Even though USC Annenberg alumna Hannah Traussnigg lives and works only a two-and-a-half-hour drive away from her hometown in Austria, she’s on the international adventure of a lifetime.
Serving as a public information intern at the United Nations High Commissioner for Refugees in Vienna, she works to dismantle negative stereotypes associated with refugees and migrants through social media strategies and awareness campaigns.
“I am working in my home country, but I’m still working in a very international setting,” Traussnigg said. “I’m working on things that matter with people from other countries and from other cultures who speak other languages, and that’s something that’s always been important to me.”
Traussnigg’s curiosity about new cultures was piqued through her trips around Europe with her family during the holidays and school breaks, inspiring her to spend three months after graduating high school in Barcelona studying Spanish.
“That was the first time I really did something on my own,” she said. “My parents were nervous, of course, but they kind of saw it coming.”
Traussnigg went on to study media and communication for her undergraduate degree at the University of Klagenfurt in Austria — which she admits never fully satisfied her inclination for a global education.
During her time there, she had the opportunity to study abroad in the United States at the University of Illinois Urbana-Champaign, where she built relationships that inspired her to further her education outside of her home country.
“All my friends in Austria moved to the next big city from where we’re from, and I knew that’s not what I wanted to do, I needed more,” Traussnigg said.
After researching various communication graduate schools, Traussnigg found that USC Annenberg’s dual master’s program in global communication with the London School of Economics was the perfect fit. It offered her not only the opportunity to learn more about something she was interested in, but to do so in two of the world’s major media hubs: London and Los Angeles.
“Ever since I finished high school, I’ve been interested in how globalization affects our society, and there was absolutely no other program that could have given me a better education on just that,” Traussnigg said.
Attending LSE for the program’s first year showed her the path that she wanted to take through an intense curriculum and rigorous studies, allowing her to delve into the topic of migration.
“As we learned about representations of refugees in the media, we had to conduct a long interview with a refugee,” Traussnigg said. “When the refugee from Syria told us his story, something changed in my head. Ever since then, I knew I had a great passion for this topic.”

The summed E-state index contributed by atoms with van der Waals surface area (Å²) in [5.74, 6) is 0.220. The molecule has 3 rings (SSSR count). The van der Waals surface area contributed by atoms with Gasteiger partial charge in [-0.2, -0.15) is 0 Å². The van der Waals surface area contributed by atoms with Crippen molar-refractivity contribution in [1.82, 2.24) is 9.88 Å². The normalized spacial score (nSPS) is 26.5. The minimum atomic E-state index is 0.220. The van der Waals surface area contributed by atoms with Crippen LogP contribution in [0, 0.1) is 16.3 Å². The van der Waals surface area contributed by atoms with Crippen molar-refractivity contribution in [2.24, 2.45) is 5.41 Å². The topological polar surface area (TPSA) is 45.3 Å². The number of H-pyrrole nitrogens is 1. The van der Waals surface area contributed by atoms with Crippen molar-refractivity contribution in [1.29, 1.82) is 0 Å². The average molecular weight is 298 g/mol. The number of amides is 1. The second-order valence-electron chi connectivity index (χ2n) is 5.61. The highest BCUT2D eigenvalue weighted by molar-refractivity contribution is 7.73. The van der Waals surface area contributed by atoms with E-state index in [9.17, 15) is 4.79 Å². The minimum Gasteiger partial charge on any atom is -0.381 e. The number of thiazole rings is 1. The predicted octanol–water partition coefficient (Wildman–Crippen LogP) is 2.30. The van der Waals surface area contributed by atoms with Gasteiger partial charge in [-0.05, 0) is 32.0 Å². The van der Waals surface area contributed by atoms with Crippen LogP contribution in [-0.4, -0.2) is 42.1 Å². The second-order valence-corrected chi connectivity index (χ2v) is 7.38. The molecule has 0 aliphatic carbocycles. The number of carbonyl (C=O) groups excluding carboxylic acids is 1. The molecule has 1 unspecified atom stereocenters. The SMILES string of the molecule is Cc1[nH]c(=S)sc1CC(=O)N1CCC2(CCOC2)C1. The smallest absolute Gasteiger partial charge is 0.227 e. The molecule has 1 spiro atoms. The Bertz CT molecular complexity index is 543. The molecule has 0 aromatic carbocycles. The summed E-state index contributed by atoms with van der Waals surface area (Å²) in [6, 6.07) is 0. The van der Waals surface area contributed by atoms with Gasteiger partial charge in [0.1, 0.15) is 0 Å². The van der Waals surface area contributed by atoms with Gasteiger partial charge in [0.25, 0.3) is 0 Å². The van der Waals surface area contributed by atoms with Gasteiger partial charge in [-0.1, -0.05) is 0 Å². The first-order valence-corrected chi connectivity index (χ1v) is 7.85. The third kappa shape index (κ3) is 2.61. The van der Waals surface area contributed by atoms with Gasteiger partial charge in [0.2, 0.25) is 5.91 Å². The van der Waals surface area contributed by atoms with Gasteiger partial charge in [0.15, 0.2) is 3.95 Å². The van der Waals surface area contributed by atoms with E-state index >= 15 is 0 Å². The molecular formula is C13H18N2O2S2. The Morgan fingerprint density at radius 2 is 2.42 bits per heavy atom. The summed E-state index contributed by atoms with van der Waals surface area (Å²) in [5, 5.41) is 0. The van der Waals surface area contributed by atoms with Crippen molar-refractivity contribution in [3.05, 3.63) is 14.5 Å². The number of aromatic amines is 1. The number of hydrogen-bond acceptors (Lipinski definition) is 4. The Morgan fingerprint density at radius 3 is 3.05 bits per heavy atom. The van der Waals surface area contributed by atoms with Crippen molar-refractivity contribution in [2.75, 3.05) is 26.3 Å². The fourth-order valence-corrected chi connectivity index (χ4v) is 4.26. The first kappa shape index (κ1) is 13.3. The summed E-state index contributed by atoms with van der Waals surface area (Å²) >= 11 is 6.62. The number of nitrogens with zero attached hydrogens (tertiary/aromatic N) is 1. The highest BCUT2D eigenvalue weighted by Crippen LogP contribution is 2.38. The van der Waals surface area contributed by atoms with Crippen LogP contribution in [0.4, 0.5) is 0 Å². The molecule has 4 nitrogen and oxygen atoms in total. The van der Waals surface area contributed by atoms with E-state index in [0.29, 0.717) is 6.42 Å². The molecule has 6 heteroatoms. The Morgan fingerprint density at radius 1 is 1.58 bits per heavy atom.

As with many students, her in-person instruction was cut short in March 2020 because of the COVID-19 pandemic. Moving back home to Austria to remotely complete the LSE program and then begin her virtual studies at USC Annenberg, Traussnigg worked as a research assistant for Patricia Riley, associate professor of communication and director of the global communication program.
“Even though I was living in my childhood bedroom, I knew I was still committed to learning as much as possible,” she said.
Traussnigg planned on coming to L.A. in January 2021 for the second semester of her time at Annenberg, but when the time came, international students were still not allowed to come to the U.S. She calls that Spring semester her most stressful time in the program: On top of her classes, research and required thesis, she had moved to Vienna and began interning at the International Centre for Migration Policy Development.
She graduated from USC in May 2021 — a milestone she celebrated with a party at her family home. Although she admits she would have liked to have experienced USC Annenberg in person, Traussnigg has no regrets.
“Had I gone to L.A., I might have never realized how passionate I am about the topic of migration, its related issues, policies and challenges,” she said. “In the end, even though I spent 1.5 years of my two-year double-degree program in Austria, instead of abroad, I am very happy about where it led me.”
Last month, Traussnigg began interning at UNHCR, where she focuses on creating unexpected stories about refugees and migrants in the news. In an effort to break down misrepresentations of migrants in the media, she comes up with press monitoring solutions to counter the negative coverage and invoke empathy from more people.
“People tend to be a bit afraid to concern themselves with refugees because they’re from somewhere else,” Traussnigg said. “It’s awful that people tend to shy away from anything that is different from themselves, but we’re trying to bring those people closer to one another so they can understand.”
Although being back in Austria was an adjustment for Traussnigg, what she has learned from her time in the dual degree program has prepared her for anything to come, she said.
“Coming from a rather small country and having done my undergrad at a not-very-well-known school, going to LSE and USC has taught me how to dream big and really take advantage of every opportunity,” Traussnigg said. “It taught me to dare to try, and that I have to be able to adjust to unforeseen circumstances, to be flexible and to not hold on too tight to original plans.”